We’ve previously discussed many aspects of premises liability law in the state of Connecticut. Readers may remember that, in many cases, plaintiffs will attempt to recover under a negligence theory when they are injured on someone else’s property. Negligence requires a legal duty to the injured person, and we’ve touched on the various statuses people in Connecticut can have when on another’s land, namely, trespasser, licensee, and invitee. While the exact duties a landowner or possessor has to each of these types of individuals will vary, one component of a premises liability case usually remains the same: notice.
Notice is a legal term that indicates a party is aware of some fact, usually one upon which he or she can take action. In premises liability in Connecticut, notice generally applies to the land possessor and whatever hazard it is that the injured party claims caused the injury. The basic rule is that a property owners are not liable if they were not on notice that the hazardous condition existed.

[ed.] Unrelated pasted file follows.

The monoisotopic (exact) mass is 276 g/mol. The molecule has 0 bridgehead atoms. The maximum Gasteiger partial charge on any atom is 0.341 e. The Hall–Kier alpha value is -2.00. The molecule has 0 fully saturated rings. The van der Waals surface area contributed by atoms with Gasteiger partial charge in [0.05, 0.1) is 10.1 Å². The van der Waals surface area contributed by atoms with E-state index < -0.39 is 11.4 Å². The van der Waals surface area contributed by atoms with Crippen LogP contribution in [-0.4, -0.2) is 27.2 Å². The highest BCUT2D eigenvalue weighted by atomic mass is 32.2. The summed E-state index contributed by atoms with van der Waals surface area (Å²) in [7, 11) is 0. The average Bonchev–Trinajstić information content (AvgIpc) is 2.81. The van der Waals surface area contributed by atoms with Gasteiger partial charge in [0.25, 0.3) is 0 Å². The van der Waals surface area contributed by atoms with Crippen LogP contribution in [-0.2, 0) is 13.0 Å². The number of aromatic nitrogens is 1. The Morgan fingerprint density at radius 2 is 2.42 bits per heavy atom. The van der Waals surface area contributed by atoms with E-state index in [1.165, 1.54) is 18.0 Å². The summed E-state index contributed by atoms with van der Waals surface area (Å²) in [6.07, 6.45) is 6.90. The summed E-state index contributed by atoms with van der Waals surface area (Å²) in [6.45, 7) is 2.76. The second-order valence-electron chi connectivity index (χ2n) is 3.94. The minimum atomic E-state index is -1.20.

Of course, this may sound a bit simpler than it actually is. Because the law doesn’t want property owners to escape liability by being willfully ignorant, there is a distinction between ‘actual’ and ‘constructive’ notice. ‘Actual’ notice occurs when a property owner (or one of his or her agents) knows specifically about the hazard, having seen it, or having been told about it, for example. ‘Constructive’ notice, on the other hand refers to conditions the owner should have known about, because they existed for a reasonable amount of time and were reasonably discoverable.
One possible example of constructive notice that may apply during Connecticut winters is the formation of ice on a surface. If temperatures have plummeted below freezing for a length of time, a property owner should reasonably be aware that ice may have formed on certain surfaces, and may have a duty to protect invitees and licensees from the hazard.
Every case of constructive notice is going to be fact-specific, so no exact time limit for the reasonableness of constructive can be given as a general matter. However, those that have experienced injury as the result of a hazard on another’s property may wish to consider calling an experienced Connecticut attorney.